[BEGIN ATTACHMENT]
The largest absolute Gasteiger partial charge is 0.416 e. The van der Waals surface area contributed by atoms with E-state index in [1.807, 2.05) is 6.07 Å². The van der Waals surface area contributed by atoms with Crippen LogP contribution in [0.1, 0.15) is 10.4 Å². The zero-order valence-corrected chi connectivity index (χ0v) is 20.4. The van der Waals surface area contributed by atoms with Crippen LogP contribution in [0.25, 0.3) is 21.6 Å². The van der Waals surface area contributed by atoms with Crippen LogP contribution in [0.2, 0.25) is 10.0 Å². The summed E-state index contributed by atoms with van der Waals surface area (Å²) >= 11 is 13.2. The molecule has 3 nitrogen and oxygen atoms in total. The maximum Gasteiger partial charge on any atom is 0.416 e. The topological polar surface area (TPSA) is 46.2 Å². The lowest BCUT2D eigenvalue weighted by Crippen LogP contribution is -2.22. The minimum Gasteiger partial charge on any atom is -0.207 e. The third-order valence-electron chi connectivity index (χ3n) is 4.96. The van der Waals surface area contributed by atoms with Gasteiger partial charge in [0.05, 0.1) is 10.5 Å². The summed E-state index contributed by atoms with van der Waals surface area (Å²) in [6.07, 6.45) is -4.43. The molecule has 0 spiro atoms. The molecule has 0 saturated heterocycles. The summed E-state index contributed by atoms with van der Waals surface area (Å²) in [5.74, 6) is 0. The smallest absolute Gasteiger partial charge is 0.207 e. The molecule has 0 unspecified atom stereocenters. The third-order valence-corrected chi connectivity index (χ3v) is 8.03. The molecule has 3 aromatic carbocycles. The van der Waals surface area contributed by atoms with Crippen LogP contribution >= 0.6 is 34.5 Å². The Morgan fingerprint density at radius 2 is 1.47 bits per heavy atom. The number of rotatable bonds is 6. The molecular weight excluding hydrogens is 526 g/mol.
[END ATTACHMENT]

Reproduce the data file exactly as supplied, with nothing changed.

The largest absolute Gasteiger partial charge is 0.416 e. The van der Waals surface area contributed by atoms with E-state index in [1.807, 2.05) is 6.07 Å². The van der Waals surface area contributed by atoms with Crippen LogP contribution in [0.1, 0.15) is 10.4 Å². The zero-order valence-corrected chi connectivity index (χ0v) is 20.4. The van der Waals surface area contributed by atoms with Crippen LogP contribution in [0.25, 0.3) is 21.6 Å². The van der Waals surface area contributed by atoms with Crippen LogP contribution in [0.2, 0.25) is 10.0 Å². The summed E-state index contributed by atoms with van der Waals surface area (Å²) >= 11 is 13.2. The molecule has 3 nitrogen and oxygen atoms in total. The maximum Gasteiger partial charge on any atom is 0.416 e. The topological polar surface area (TPSA) is 46.2 Å². The lowest BCUT2D eigenvalue weighted by Crippen LogP contribution is -2.22. The minimum Gasteiger partial charge on any atom is -0.207 e. The third-order valence-electron chi connectivity index (χ3n) is 4.96. The van der Waals surface area contributed by atoms with Gasteiger partial charge in [0.05, 0.1) is 10.5 Å². The summed E-state index contributed by atoms with van der Waals surface area (Å²) in [6.07, 6.45) is -4.43. The molecule has 0 spiro atoms. The molecule has 0 saturated heterocycles. The summed E-state index contributed by atoms with van der Waals surface area (Å²) in [5.74, 6) is 0. The smallest absolute Gasteiger partial charge is 0.207 e. The molecule has 0 unspecified atom stereocenters. The third-order valence-corrected chi connectivity index (χ3v) is 8.03. The molecule has 3 aromatic carbocycles. The van der Waals surface area contributed by atoms with Crippen LogP contribution >= 0.6 is 34.5 Å². The Morgan fingerprint density at radius 2 is 1.47 bits per heavy atom. The number of rotatable bonds is 6. The molecular weight excluding hydrogens is 526 g/mol.